Usually, this time of year would mean a sharpening of pencils and gathering of school supplies for Ode’ Osbourne. But having settled into his move from Milwaukee to Las Vegas, “Mr. O” will be fighting full-time for the foreseeable future.
“It's looking like it,” he said. “I've had to hang up the ruler.”
That wasn’t easy for the flyweight prospect, who faces Tyson Nam in San Diego on Saturday, but the move was necessary to give him his best shot at taking his pro MMA career as far as he can.
“I miss it,” said the former teacher. “I do, but I do need to do something for me for a change. At first, I was getting a little itchy (to teach again), but now that I've settled in, I realized that I do need to make these changes and do something for myself.”
The Jamaica native calls it the “Oxygen Mask Theory.”
“When you’re on airplane, the oxygen mask falls down and you gotta put it on yourself first before you apply oxygen to the people around you,” he explains. “And that's always been me my entire life - I've been applying oxygen to everybody else but myself and in order to show my students what sacrifice looks like, this is something I have to do for them.”
The results speak for themselves. In two fights with the Syndicate MMA squad, Osbourne is unbeaten, decisioning CJ Vergara and knocking out Zarrukh Adashev. In the process, he’s found a semblance of peace that he didn’t have back in Milwaukee.
“You need peace of mind - that is the key to a successful fight career,” he said. “In my opinion, I think a lot of times when we have a downfall is because we have too many voices, too many people with input, too much peer pressure. So sometimes, being by myself and having my thought process by myself, I'm somebody who doesn't really like to be told what to do. I like to be coached and taught. I don't like to be demanded. So people get too comfortable with you, and a lot of demands are made, and the higher up in the rankings you go, things settle in and sometimes it's just good to get away into the woods.”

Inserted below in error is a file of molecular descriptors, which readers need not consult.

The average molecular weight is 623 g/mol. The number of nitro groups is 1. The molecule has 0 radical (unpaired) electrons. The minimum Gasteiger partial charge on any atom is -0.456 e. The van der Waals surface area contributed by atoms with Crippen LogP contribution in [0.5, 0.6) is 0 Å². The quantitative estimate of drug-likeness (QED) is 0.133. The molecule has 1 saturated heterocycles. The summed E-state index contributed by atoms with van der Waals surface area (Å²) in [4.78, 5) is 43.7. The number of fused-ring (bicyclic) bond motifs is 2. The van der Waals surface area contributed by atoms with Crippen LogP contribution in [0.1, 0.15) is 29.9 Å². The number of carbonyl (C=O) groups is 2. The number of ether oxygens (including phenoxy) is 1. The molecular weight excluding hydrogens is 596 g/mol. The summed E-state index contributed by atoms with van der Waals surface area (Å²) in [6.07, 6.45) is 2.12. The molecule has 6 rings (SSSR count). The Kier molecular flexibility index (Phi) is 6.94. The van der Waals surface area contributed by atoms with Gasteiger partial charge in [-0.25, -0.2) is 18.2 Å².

It's also a good thing to have like-minded individuals around you in the gym that aren’t only chasing the same goals in their professional life, but that also share similar journeys outside the gym. Osbourne’s found that in his teammates in Las Vegas.
“It's very important, because birds of a feather flock together,” he said. “It's awesome to have friends that stick by you through and through, but, at the same time, sometimes you have to move away from your friends and your family because they don't understand what you're going through. So it's good to have fighters that actually understand what you're going through and have been through it because you can lean on them at certain times when you're down or certain times when you need a little push. And you can always lean on certain people in the gym that have been going through the same thing because everybody moves out to Vegas. No one was born and raised here, really. Most of these fighters came out here with the same situation.”
What happens next is up to each individual who makes that walk on fight night. Some make it to where they want to go, others don’t cut it. The 30-year-old is determined to get what he wants out of this sport, and that quest continues against the returning Nam, a Hawaiian power hitter making his first start since January of 2021. It’s a risky fight on a full camp, let alone short notice, but Osbourne was all-in as soon as he got the phone call.
“A lot of people forget that, at the end of the day, you are a fighter,” he said. “You go in there and you fight the person, and sometimes everything is not gonna line up perfect.”
But sometimes it does, and Osbourne has had enough of those perfect nights where he wants some more. Then it’s back to the gym and back to his time alone to reflect on his faith. The way he sees it, he’s finally found the perfect mix in his new hometown.
“That's what drives me and it's changed me a lot because it's forced me to see outside of the worldly things,” he said. “It's helped me grow and see things that actually matter. I want to motivate and educate and do phenomenal things. I used to think my destiny was fighting, but in reality, my destiny is way greater than fighting. I don't know what that is yet, but God has been prepping me to embark on this journey, and at the end of the journey, I'm not sure what it will be, but we'll find out.”
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